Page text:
Hyde Log Cabin in Vermont is one of the oldest log cabins in the country, according to USA Today.

The house was built by Jedidiah Hyde, Jr., around 1783 and is thought to be one of the oldest log cabins by the Grand Isle Historical Society. Hyde was born in Norwich, Connecticut, and then later traveled to the Champlain Islands with his father where the pair surveyed land for Ethan and Ira Allen.

The Allen's were leaders of the Green Mountain Boys who gave out parcels of the Champlain Islands to their fellow members of the band of revolutionaries that fought for Vermont independence. The Hyde family settled at Grand Isle after Hyde senior purchased parcels of land.

The cabin was then constructed from cedar logs that were harvested on the island. Jedidiah Hyde and his family lived in the house for the next 150 years, according to the local history. The family raised 10 children in the cabin.

It was moved to its current location in 1946, after the sale of the homestead. The home is now owned by the town of Grand Isle and is run by the local historical society.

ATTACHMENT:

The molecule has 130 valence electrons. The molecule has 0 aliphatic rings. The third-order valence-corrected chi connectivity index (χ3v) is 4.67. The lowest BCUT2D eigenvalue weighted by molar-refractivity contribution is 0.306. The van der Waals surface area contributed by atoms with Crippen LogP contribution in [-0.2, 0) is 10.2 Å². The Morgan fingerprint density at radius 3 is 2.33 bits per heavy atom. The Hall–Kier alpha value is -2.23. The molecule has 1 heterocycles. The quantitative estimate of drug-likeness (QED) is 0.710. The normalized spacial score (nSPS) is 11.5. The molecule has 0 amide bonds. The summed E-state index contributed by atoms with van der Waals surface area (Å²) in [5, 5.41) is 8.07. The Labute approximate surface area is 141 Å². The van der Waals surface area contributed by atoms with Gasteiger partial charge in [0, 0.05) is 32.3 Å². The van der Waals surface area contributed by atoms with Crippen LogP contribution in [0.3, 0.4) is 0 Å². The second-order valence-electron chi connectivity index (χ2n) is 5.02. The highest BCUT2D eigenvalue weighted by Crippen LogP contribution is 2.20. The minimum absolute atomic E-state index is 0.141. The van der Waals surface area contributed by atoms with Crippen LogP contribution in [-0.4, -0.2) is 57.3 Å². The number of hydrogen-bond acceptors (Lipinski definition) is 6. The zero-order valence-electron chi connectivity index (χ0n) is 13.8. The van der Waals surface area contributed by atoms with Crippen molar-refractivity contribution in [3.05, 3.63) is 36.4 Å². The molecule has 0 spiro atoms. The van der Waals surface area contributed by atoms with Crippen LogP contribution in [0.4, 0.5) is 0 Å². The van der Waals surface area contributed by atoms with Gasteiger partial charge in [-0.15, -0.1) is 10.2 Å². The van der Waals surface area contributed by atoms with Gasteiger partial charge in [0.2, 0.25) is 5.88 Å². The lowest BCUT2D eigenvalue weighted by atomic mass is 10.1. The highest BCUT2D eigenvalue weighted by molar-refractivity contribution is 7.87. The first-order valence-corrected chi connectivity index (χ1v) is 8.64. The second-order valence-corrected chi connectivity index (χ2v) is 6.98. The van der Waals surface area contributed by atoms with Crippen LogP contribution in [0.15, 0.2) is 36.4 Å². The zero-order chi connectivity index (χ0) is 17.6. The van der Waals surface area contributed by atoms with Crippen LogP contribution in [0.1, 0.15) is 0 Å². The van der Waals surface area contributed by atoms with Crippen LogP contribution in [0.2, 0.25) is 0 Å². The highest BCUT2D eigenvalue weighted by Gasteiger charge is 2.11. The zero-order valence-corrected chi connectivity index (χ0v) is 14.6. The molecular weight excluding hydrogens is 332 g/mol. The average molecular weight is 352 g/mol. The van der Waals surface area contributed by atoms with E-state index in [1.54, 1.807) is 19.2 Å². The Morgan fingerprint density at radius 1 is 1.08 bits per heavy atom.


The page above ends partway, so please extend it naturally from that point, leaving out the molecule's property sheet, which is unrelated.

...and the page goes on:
"The Hyde's were really impressed with the islands," Charlene Southwick, a seasonal guide and interpreter at Hyde Log Cabin. "The Green Mountain Boys were not impressed."

Southwick has worked at the house for 10 years and refers to herself as the lady of the house where she is able to interact with visitors.

"I'm a show off," Southwick told USA Today. "It just seemed to me that it would be terribly boring not to interact with people."

Southwick tells visitors about the history of the cabin and talks about all the historical items in the home, including spinning wheels and butter churns, testaments to the difficulty of life at the time.